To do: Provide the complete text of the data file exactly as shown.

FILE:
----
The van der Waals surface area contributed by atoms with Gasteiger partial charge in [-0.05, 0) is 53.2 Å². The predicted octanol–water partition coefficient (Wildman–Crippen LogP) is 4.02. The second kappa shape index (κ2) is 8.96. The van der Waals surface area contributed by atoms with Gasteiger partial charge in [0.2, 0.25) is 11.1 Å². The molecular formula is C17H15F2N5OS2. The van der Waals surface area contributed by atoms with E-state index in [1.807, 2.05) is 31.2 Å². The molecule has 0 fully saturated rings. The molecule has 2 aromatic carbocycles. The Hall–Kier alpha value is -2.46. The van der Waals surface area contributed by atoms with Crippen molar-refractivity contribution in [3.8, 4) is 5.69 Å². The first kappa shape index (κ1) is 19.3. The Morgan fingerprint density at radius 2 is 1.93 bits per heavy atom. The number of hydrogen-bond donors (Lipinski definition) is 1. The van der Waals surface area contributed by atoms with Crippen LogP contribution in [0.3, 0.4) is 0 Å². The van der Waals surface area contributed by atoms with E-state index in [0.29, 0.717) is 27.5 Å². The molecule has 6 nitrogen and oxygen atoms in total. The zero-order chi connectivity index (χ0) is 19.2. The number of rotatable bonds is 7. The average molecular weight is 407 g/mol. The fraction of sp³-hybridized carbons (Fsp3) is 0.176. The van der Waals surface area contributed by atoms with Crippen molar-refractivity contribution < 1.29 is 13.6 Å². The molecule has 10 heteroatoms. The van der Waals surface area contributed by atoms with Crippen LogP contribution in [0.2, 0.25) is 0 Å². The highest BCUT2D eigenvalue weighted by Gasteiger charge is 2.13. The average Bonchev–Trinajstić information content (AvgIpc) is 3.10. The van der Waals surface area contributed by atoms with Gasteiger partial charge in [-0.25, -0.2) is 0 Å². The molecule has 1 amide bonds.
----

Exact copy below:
The van der Waals surface area contributed by atoms with Gasteiger partial charge in [-0.05, 0) is 53.2 Å². The predicted octanol–water partition coefficient (Wildman–Crippen LogP) is 4.02. The second kappa shape index (κ2) is 8.96. The van der Waals surface area contributed by atoms with Gasteiger partial charge in [0.2, 0.25) is 11.1 Å². The molecular formula is C17H15F2N5OS2. The van der Waals surface area contributed by atoms with E-state index in [1.807, 2.05) is 31.2 Å². The molecule has 0 fully saturated rings. The molecule has 2 aromatic carbocycles. The Hall–Kier alpha value is -2.46. The van der Waals surface area contributed by atoms with Crippen molar-refractivity contribution in [3.8, 4) is 5.69 Å². The first kappa shape index (κ1) is 19.3. The Morgan fingerprint density at radius 2 is 1.93 bits per heavy atom. The number of hydrogen-bond donors (Lipinski definition) is 1. The van der Waals surface area contributed by atoms with Crippen LogP contribution in [0.3, 0.4) is 0 Å². The van der Waals surface area contributed by atoms with E-state index in [0.29, 0.717) is 27.5 Å². The molecule has 6 nitrogen and oxygen atoms in total. The zero-order chi connectivity index (χ0) is 19.2. The number of rotatable bonds is 7. The average molecular weight is 407 g/mol. The fraction of sp³-hybridized carbons (Fsp3) is 0.176. The van der Waals surface area contributed by atoms with Crippen molar-refractivity contribution < 1.29 is 13.6 Å². The molecule has 10 heteroatoms. The van der Waals surface area contributed by atoms with Crippen LogP contribution in [0.2, 0.25) is 0 Å². The highest BCUT2D eigenvalue weighted by Gasteiger charge is 2.13. The average Bonchev–Trinajstić information content (AvgIpc) is 3.10. The van der Waals surface area contributed by atoms with Gasteiger partial charge in [-0.25, -0.2) is 0 Å². The molecule has 1 amide bonds.